A parade of Republicans is set Monday night to acclaim President Donald Trump at the Republican National Convention and call for his reelection. But the main event is the finale for the evening, Trump himself unleashing attacks on his Democratic opponent, former vice president Joe Biden.
Party stalwarts renominated Trump earlier Monday for a second four-year term, with the U.S. leader appearing shortly after at the convention site in Charlotte, North Carolina. He called the November 3 vote “the most important election in the history of our country.”
He contended that the only way Democrats could defeat him is through a rigged election using mail-in ballots sent to voters.
“They’re trying to steal the election,” Trump declared without evidence. “Suppose they don’t mail them to Republican neighborhoods.”
Trump’s speech Monday night is the first of four straight evenings he plans to speak to the mostly virtual convention, in Charlotte and Washington, culminating Thursday with his renomination acceptance speech at the White House.
His oldest son, Donald Trump Jr., one of the U.S. leader’s staunchest defenders, is addressing the convention Monday night, as are Senator Tim Scott of South Carolina, the lone Black Republican in the U.S. Senate, and Nikki Haley, a former U.S. ambassador to the United Nations.
Trump, as president, has been a vocal supporter of gun ownership rights as sanctioned by the 2nd Amendment to the U.S. Constitution.
But as many Democrats call for limitations on gun ownership, Republicans are bringing the issue to the fore with a pair of controversial speakers, Mark and Patricia McCloskey, a St. Louis, Missouri, couple who brandished guns at Black Lives Matter protesters as they walked past their mansion in a June demonstration against racial injustice.
The McCloskeys said they felt threatened by the protesters, but a St. Louis prosecutor charged both with a felony, unlawful use of a weapon.
Other speakers include three Republican congressmen, Steve Scalise of Louisiana, Matt Gaetz of Florida and Jim Jordan of Ohio, all of them among Trump’s most fervent conservative advocates on Capitol Hill.
Democrats last week conducted their convention entirely virtually, with a collection of taped and live presentations, to prevent the spread of the coronavirus.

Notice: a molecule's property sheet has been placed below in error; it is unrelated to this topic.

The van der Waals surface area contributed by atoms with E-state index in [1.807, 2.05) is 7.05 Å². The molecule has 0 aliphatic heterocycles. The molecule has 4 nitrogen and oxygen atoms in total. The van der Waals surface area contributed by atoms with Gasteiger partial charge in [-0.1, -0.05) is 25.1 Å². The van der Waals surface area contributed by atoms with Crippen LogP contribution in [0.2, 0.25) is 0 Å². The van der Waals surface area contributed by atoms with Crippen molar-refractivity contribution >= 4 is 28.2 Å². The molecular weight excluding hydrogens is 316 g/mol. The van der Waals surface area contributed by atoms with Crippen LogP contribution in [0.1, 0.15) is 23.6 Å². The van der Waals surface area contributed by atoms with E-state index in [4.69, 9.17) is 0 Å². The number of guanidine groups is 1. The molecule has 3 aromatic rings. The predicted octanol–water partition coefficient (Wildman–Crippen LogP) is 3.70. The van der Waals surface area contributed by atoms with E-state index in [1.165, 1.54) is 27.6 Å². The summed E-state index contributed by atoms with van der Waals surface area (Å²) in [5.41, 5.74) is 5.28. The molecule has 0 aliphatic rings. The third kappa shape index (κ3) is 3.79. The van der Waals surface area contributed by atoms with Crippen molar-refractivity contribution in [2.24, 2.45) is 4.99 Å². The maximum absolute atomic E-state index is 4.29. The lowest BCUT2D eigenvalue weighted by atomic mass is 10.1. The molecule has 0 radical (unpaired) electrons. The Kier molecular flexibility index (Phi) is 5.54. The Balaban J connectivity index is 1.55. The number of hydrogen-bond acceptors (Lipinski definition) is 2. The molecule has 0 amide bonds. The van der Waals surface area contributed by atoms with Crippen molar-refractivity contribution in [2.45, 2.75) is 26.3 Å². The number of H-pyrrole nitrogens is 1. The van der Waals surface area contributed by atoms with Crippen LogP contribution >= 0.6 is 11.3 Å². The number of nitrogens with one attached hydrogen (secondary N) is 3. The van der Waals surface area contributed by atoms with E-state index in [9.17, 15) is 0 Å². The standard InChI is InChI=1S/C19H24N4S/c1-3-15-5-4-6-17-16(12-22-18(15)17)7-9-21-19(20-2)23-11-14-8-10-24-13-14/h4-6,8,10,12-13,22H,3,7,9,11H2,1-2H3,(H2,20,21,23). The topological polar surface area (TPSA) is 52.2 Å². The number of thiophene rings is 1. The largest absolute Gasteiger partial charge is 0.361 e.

Republican delegates in Charlotte are subject to regular temperature checks and daily testing for COVID-19. All were required to be tested before they left their states, and throughout the convention they are wearing devices to enable contact tracing. A total of 336 delegates gathered at the convention to renominate Trump.
The size of the Republican gathering is downscaled from past conventions, just not as much as the Democrats’ conclave. Gone at both party conventions are the thousands of delegates who have crammed into arenas and stadiums at quadrennial gatherings in years past.
"I live 15 minutes from the arena, and yet I'm not going to be part of it," Sarah Reidy-Jones, the vice chairman of the Mecklenburg County GOP, told VOA.
Reidy-Jones was one of North Carolina's delegates to the convention, but because of the downscaling, the closest she would get to the convention center was dropping off a fellow delegate there Sunday morning.
"It's really emblematic of everything shutting down right now across the country," she said.
Biden, as he accepted his party’s presidential nomination last week, contended that Trump had created a “season of darkness in America” in which he had failed to control the unrelenting pandemic while millions of workers have lost their jobs. “We will choose hope over fear, facts over fiction, fairness over privilege,” Biden said.
Trump claimed that “the Democrats held the darkest and angriest and gloomiest convention in American history.” He accused them of “attacking America as racist and a horrible country that must be redeemed.”
But he wasted no time in attacking Biden after the delegates cast their votes to renominate him.
As he has often done in recent times, Trump attacked his Democratic opponent as a puppet of the radical left, warning that if the former vice president is elected in November, “Your American dream will be dead.”
Republicans are billing their convention "Honoring the Great American Story." The Trump campaign said that each night will include remarks from political leaders as well as "everyday Americans whose stories are filled with hope and patriotism."
All three living former Democratic presidents – Jimmy Carter, Bill Clinton and Barack Obama – along with 2004 nominee John Kerry and 2016 nominee Hillary Clinton, spoke on behalf of Biden at the Democratic convention. But neither former Republican President George W. Bush nor 2012 nominee Mitt Romney, who now is a Utah senator and a Trump critic, is on the Republican convention schedule.
More than two dozen former Republican lawmakers announced their support for Biden as the Republican convention started.
Democrats released an ad mocking the Republican convention just as Republicans staged counter events last week while the Democrats met.
“Welcome to the RNC, Republican National Chaos,” the narrator says in the 30-second spot, which opened with a scene of downtown Charlotte. “Because Trump is meeting the COVID moment with job-destroying incompetence and deadly mismanagement, students and teachers are left to themselves, the jobless left without a lifeline, grandparents left to die alone, an economy left to perish.
“Because Trump has no plan for COVID, nothing will change, because Trump won’t change,” the narrator continues. “Enjoy the convention.”